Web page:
Eric Kalapura

Where is your home country?

India and UAE

What languages do you speak?

English and Malayalam

Fun fact

I once city hopped around India by train, travelling over 8000 kilometres in 15 days. I would be keen to do the Sydney to Perth rail route someday soon.

What did you study?

Master of International Business

Where did you study?

University of New South Wales

Tell us about your experience studying in NSW.

I spent two years doing a master’s program in NSW. As with any educational journey, I came in knowing that my time would be benefited by how I utilised it. Studying in NSW opened a lot of doors for me to try and test out my interests, form lasting relationships and experience a range of cultures.

I was able to organise and participate in community programs, practicums and internships. I also had the opportunity to travel to the many tourist attractions through the state and country, with friends and visiting family.

I am particularly appreciative of the people and support I had the good fortune of being around, during my studies and after.

Erc quote

Take the chance to experience what NSW has to offer

What has been your favourite experience in NSW?

Most of my experiences while studying in NSW stem from living on campus at university. I was in a large house with over 150 students from different parts of the world, with new students from exchange programs every semester. I met some of my best friends in those halls and I am quite happy to be part of this global community of residents.

Living with people studying a variety of subjects, and at different points in their educational journey, opens the room for a lot interaction and learning. I have acted in mockumentaries for friends doing film studies, been a voluntary test subject for those prepping for medical school exams, involved in art projects, seen the ins and outs of multiple science labs, and directed a musical choir – none of which had anything to do with my course of study.

Whenever we had a few days together, groups of us would travel. This included hikes through the Blue Mountains, the whitest sand at Jervis bay, dunes at Port Stephens, camping in the Royal National Park, touring wine country in the Hunter Valley, experiencing a touch of farm life around Albury and much more. There were also a lot of first times, like watching live international sporting events including rugby's All Blacks at Olympic Park and cricket's Men in Blue at the SCG. I also participated in my first Mardi Gras parade bathed in glitter. The other thing to note is food and drink, Sydney is home to a decent spread. One of the things I enjoyed was the exposing people to their first taste of a new cuisine, coupled with a well-orchestrated pub crawl through Newtown or the Rocks.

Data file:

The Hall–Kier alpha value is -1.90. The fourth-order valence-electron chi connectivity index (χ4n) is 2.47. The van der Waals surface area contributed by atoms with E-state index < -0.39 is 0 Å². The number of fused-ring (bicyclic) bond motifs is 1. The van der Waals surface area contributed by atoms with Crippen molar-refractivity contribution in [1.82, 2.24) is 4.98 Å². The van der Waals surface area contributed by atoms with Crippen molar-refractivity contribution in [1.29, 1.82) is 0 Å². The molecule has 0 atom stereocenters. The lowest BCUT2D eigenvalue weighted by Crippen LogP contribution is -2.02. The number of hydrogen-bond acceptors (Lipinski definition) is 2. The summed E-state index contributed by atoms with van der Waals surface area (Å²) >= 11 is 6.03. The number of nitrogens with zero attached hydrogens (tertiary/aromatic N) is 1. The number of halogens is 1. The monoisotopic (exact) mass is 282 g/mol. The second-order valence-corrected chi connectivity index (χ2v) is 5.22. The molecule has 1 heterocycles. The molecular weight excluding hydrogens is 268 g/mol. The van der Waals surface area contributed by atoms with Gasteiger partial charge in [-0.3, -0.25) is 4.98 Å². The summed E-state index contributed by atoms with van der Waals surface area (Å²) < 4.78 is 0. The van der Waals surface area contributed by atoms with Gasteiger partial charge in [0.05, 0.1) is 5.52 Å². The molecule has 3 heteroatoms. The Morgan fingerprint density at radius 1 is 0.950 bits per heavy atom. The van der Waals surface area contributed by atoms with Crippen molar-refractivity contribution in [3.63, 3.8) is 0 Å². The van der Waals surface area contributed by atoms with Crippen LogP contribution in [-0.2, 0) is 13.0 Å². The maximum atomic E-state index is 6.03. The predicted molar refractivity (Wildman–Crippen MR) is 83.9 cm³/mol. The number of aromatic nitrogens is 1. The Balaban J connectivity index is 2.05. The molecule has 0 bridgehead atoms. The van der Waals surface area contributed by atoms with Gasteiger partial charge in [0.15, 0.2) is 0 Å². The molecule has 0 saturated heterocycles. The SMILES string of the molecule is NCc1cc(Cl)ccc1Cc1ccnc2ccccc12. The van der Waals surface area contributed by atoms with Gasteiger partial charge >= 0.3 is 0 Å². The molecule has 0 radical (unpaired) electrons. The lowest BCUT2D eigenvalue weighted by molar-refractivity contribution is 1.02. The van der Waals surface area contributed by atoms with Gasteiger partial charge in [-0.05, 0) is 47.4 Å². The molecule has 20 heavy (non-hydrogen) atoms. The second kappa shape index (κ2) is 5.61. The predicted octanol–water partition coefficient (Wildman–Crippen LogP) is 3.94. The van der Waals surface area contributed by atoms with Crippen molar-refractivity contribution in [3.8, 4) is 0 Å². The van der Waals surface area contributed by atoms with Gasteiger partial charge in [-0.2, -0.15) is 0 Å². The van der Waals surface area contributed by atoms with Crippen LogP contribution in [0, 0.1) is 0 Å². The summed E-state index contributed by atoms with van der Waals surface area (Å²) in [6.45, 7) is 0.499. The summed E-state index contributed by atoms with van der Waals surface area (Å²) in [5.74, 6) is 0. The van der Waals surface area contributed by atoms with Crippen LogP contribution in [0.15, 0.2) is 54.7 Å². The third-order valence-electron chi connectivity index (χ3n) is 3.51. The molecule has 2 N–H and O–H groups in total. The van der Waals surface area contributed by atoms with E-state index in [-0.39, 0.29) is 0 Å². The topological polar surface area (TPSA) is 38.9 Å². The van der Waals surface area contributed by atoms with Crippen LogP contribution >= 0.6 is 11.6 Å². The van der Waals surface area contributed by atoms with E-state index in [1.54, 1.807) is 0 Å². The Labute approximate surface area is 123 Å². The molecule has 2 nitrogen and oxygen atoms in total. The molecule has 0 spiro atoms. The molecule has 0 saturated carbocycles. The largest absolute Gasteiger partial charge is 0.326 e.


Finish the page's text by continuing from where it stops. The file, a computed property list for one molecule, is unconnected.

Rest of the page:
All in all, it’s the relationships formed during these times that I cherish to this day.

What advice do you have for other international students?

While your primary pursuit here is academic knowledge and that should certainly be a priority, I would recommend looking up from the screen ever so often. Leaving behind your home country to come to a new place is never easy but it wouldn’t be worth the trip if you didn’t take the chance to experience what NSW has to offer. The New Year’s Eve fireworks on the Harbour and attending a performance at the Opera House are musts if you get the chance. Also, go travel – it’s a beautiful state and well-connected country.

I would recommend reaching out to build a support network for yourself. Here, the environment is safe, inclusive and accepting if you are looking to make friends and find mentors. This is certainly one of the easiest places to step outside your comfort zone.

What opportunities has studying in NSW given to you?

I was schooled in the Middle East and the Indian subcontinent. Packing up that life, I expected the move to Australia to be met with significant culture shock. Somehow that did not come, except for my very real fear of the drop bears in Centennial Park. I suppose it has to do with the melting pot of people that make up the universities of Sydney and the city.

My plan was to try everything I could in this new world. I found a pre-grad role in my first month and juggled work with evening classes and a university centric social life. In my two years of study, I was fortunate to be exposed to a wide range of experiences in the start-up and social impact space across Sydney. This was interspersed with a slew of personal and professional development programs across metro and regional NSW, particularly leadership activities.

Being a part of a multitude of student organisations meant there was always some social activity to be involved in - be it harbour cruises, surf camps, rounds of bowls, or even a good old-fashioned beach-side sausage sizzle. I learnt a lot in my time here and was quite delighted to back in the state infrastructure in a professional capacity, after my studies, and working at NSW Treasury.

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